Comcast and Time Warner Cable (TWC) regularly rank at the bottom of the pay TV industry when it comes to customer satisfaction. So it didn't take long for customers to vent frustrations online over high prices, spotty service and fears of a monopoly after Comcast announced its $45-billion purchase of Time Warner Cable.
Outrage that these two big cable companies would join hands to form an even more massive entity spurred a cascade of sarcastic tweets and satirical memes: The killer Death Star battle station from Star Wars, the evil Eye of Sauron from The Lord of the Rings, and a “South Park” snippet where character Eric Cartman and friends are tormented by cable employees before a logo curiously similar to Time Warner Cable's own.
Consumers weren't buying the assertion of Comcast CEO Brian Roberts that the combination, which will have 30 million TV and internet subscribers, would be “pro-consumer and pro-competitive”.
Using a contorted logic, the two companies are expected to argue to anti-trust regulators that the fact they don't directly compete against each other in many parts of America shows the deal won't reduce competition and therefore should be approved.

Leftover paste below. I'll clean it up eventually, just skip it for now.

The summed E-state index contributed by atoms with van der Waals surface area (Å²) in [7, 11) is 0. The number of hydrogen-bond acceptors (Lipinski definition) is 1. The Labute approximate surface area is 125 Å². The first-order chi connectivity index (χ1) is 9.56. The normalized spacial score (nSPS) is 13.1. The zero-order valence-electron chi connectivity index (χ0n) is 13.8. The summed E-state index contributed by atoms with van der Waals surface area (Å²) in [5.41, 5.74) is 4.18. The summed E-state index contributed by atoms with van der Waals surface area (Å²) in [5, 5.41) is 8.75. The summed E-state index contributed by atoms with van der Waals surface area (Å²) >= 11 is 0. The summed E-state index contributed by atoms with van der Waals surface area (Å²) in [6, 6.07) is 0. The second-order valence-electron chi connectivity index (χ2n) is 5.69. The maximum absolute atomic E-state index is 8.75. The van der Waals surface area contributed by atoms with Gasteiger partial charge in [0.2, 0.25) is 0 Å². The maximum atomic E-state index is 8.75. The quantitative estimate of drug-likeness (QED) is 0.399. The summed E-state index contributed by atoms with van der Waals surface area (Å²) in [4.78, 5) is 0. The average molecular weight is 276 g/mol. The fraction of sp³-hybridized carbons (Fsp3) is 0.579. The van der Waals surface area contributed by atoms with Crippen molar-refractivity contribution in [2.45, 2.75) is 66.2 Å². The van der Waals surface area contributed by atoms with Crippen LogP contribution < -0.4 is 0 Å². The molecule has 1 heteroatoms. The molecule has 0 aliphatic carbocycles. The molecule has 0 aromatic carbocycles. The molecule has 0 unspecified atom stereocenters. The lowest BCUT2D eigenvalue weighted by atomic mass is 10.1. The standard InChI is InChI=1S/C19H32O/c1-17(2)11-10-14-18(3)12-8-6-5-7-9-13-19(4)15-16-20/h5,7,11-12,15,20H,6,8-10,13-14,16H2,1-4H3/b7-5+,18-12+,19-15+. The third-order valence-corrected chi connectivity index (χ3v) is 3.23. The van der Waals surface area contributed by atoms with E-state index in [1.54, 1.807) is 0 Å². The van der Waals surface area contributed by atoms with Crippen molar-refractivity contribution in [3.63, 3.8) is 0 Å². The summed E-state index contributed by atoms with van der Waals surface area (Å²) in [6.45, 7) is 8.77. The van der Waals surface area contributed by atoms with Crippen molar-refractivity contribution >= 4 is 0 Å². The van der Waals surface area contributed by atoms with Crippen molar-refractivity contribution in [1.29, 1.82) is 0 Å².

But it is that lack of overlap, and lack of choice, which is at the root of customer frustration, according to America Customer Satisfaction Index MD David VanAmburg. Cable companies that purposely don't compete against each other to provide fast internet or reliable TV service can get away with not fully meeting customer needs in markets where they dominate.
Michael Pinto, a 48-year-old Time Warner Cable customer in Brooklyn, New York, said a lot of people in the city are trapped into whatever service happens to run into their building that the landlord allows. He worries that a lot of creativity could be stifled if control of internet and TV service is consolidated into too few hands.
“I suppose it's good news for shareholders. You get a bigger, growing company with smaller cost structures,” said Pinto, a website designer and CEO at Very Memorable. “But I think as a democracy — not just a democracy in politics but in a creative sense — I wonder what new channels are we missing out on?”
Simon Eldridge, a 36-year-old media technology consultant in San Jose, California, is concerned about everything from the combined company raising prices to throttling back the streaming speeds of online video companies such as Netflix.
The British native is a Comcast